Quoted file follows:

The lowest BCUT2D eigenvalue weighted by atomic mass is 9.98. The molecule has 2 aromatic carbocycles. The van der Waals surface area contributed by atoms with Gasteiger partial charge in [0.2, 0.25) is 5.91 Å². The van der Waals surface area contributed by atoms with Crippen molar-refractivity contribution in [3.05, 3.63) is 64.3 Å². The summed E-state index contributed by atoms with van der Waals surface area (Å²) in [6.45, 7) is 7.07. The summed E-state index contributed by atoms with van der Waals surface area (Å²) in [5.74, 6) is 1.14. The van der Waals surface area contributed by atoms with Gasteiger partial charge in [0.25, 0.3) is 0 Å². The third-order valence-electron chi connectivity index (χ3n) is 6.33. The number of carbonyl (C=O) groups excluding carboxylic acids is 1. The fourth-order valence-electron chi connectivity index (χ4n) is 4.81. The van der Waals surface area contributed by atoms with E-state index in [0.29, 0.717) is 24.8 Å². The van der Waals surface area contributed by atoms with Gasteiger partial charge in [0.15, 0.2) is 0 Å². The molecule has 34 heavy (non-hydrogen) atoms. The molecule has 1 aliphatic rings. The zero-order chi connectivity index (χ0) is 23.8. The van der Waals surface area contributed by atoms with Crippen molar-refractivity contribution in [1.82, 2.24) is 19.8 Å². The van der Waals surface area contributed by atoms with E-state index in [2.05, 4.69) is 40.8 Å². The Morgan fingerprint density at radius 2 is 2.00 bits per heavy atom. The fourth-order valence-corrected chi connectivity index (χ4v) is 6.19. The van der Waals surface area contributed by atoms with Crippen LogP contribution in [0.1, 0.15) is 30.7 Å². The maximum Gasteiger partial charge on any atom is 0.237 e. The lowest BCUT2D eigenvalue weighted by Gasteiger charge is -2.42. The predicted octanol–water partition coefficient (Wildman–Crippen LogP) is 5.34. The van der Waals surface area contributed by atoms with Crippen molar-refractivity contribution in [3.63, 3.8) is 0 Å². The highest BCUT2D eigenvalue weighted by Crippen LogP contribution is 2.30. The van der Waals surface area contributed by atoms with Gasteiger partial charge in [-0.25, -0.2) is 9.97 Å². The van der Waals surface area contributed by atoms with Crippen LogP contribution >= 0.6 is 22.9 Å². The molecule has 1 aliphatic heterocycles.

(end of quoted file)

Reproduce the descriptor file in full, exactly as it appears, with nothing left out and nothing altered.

The lowest BCUT2D eigenvalue weighted by atomic mass is 9.98. The molecule has 2 aromatic carbocycles. The van der Waals surface area contributed by atoms with Gasteiger partial charge in [0.2, 0.25) is 5.91 Å². The van der Waals surface area contributed by atoms with Crippen molar-refractivity contribution in [3.05, 3.63) is 64.3 Å². The summed E-state index contributed by atoms with van der Waals surface area (Å²) in [6.45, 7) is 7.07. The summed E-state index contributed by atoms with van der Waals surface area (Å²) in [5.74, 6) is 1.14. The van der Waals surface area contributed by atoms with Gasteiger partial charge in [0.25, 0.3) is 0 Å². The third-order valence-electron chi connectivity index (χ3n) is 6.33. The number of carbonyl (C=O) groups excluding carboxylic acids is 1. The fourth-order valence-electron chi connectivity index (χ4n) is 4.81. The van der Waals surface area contributed by atoms with E-state index in [0.29, 0.717) is 24.8 Å². The van der Waals surface area contributed by atoms with Gasteiger partial charge in [0.15, 0.2) is 0 Å². The molecule has 34 heavy (non-hydrogen) atoms. The molecule has 1 aliphatic rings. The zero-order chi connectivity index (χ0) is 23.8. The van der Waals surface area contributed by atoms with Crippen molar-refractivity contribution in [1.82, 2.24) is 19.8 Å². The van der Waals surface area contributed by atoms with E-state index in [2.05, 4.69) is 40.8 Å². The Morgan fingerprint density at radius 2 is 2.00 bits per heavy atom. The fourth-order valence-corrected chi connectivity index (χ4v) is 6.19. The van der Waals surface area contributed by atoms with Crippen LogP contribution in [0.1, 0.15) is 30.7 Å². The maximum Gasteiger partial charge on any atom is 0.237 e. The lowest BCUT2D eigenvalue weighted by Gasteiger charge is -2.42. The predicted octanol–water partition coefficient (Wildman–Crippen LogP) is 5.34. The van der Waals surface area contributed by atoms with Crippen molar-refractivity contribution in [3.63, 3.8) is 0 Å². The highest BCUT2D eigenvalue weighted by Crippen LogP contribution is 2.30. The van der Waals surface area contributed by atoms with Gasteiger partial charge in [-0.25, -0.2) is 9.97 Å². The van der Waals surface area contributed by atoms with Crippen LogP contribution >= 0.6 is 22.9 Å². The molecule has 1 aliphatic heterocycles.